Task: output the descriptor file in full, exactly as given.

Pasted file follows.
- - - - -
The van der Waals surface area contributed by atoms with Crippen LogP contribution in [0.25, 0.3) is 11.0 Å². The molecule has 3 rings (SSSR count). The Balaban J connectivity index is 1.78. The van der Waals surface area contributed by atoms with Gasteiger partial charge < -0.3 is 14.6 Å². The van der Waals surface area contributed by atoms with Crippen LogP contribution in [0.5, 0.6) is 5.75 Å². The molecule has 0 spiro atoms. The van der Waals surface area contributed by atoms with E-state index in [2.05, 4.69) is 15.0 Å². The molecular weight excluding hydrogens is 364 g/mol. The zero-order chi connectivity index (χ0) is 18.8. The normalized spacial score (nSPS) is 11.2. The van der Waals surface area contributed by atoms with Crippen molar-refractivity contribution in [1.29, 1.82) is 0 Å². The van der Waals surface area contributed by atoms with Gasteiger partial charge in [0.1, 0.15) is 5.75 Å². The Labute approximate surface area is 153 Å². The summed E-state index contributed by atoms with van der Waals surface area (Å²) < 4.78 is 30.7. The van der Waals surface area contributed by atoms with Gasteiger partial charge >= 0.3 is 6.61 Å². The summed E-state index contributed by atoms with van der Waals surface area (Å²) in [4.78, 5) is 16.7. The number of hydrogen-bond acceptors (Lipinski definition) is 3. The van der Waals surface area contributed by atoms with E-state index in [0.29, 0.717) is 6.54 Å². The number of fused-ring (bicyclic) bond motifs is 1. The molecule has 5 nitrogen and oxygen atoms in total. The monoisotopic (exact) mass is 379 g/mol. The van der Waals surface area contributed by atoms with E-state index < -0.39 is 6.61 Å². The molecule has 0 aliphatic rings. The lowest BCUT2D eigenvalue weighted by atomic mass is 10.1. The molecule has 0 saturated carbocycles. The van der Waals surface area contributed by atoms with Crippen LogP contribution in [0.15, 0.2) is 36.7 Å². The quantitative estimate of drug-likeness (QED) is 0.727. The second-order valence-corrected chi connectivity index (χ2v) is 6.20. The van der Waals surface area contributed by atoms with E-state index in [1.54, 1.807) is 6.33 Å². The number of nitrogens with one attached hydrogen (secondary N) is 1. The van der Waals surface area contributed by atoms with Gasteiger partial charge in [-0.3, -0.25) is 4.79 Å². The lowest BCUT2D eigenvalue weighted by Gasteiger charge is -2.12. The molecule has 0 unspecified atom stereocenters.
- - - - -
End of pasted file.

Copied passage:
The van der Waals surface area contributed by atoms with Crippen LogP contribution in [0.25, 0.3) is 11.0 Å². The molecule has 3 rings (SSSR count). The Balaban J connectivity index is 1.78. The van der Waals surface area contributed by atoms with Gasteiger partial charge < -0.3 is 14.6 Å². The van der Waals surface area contributed by atoms with Crippen LogP contribution in [0.5, 0.6) is 5.75 Å². The molecule has 0 spiro atoms. The van der Waals surface area contributed by atoms with E-state index in [2.05, 4.69) is 15.0 Å². The molecular weight excluding hydrogens is 364 g/mol. The zero-order chi connectivity index (χ0) is 18.8. The normalized spacial score (nSPS) is 11.2. The van der Waals surface area contributed by atoms with Crippen molar-refractivity contribution in [1.29, 1.82) is 0 Å². The van der Waals surface area contributed by atoms with Gasteiger partial charge in [0.1, 0.15) is 5.75 Å². The Labute approximate surface area is 153 Å². The summed E-state index contributed by atoms with van der Waals surface area (Å²) < 4.78 is 30.7. The van der Waals surface area contributed by atoms with Gasteiger partial charge >= 0.3 is 6.61 Å². The summed E-state index contributed by atoms with van der Waals surface area (Å²) in [4.78, 5) is 16.7. The number of hydrogen-bond acceptors (Lipinski definition) is 3. The van der Waals surface area contributed by atoms with E-state index in [0.29, 0.717) is 6.54 Å². The number of fused-ring (bicyclic) bond motifs is 1. The molecule has 5 nitrogen and oxygen atoms in total. The monoisotopic (exact) mass is 379 g/mol. The van der Waals surface area contributed by atoms with E-state index < -0.39 is 6.61 Å². The molecule has 0 aliphatic rings. The lowest BCUT2D eigenvalue weighted by atomic mass is 10.1. The molecule has 0 saturated carbocycles. The van der Waals surface area contributed by atoms with Crippen LogP contribution in [0.15, 0.2) is 36.7 Å². The quantitative estimate of drug-likeness (QED) is 0.727. The second-order valence-corrected chi connectivity index (χ2v) is 6.20. The van der Waals surface area contributed by atoms with E-state index in [1.54, 1.807) is 6.33 Å². The number of nitrogens with one attached hydrogen (secondary N) is 1. The van der Waals surface area contributed by atoms with Gasteiger partial charge in [-0.3, -0.25) is 4.79 Å². The lowest BCUT2D eigenvalue weighted by Gasteiger charge is -2.12. The molecule has 0 unspecified atom stereocenters.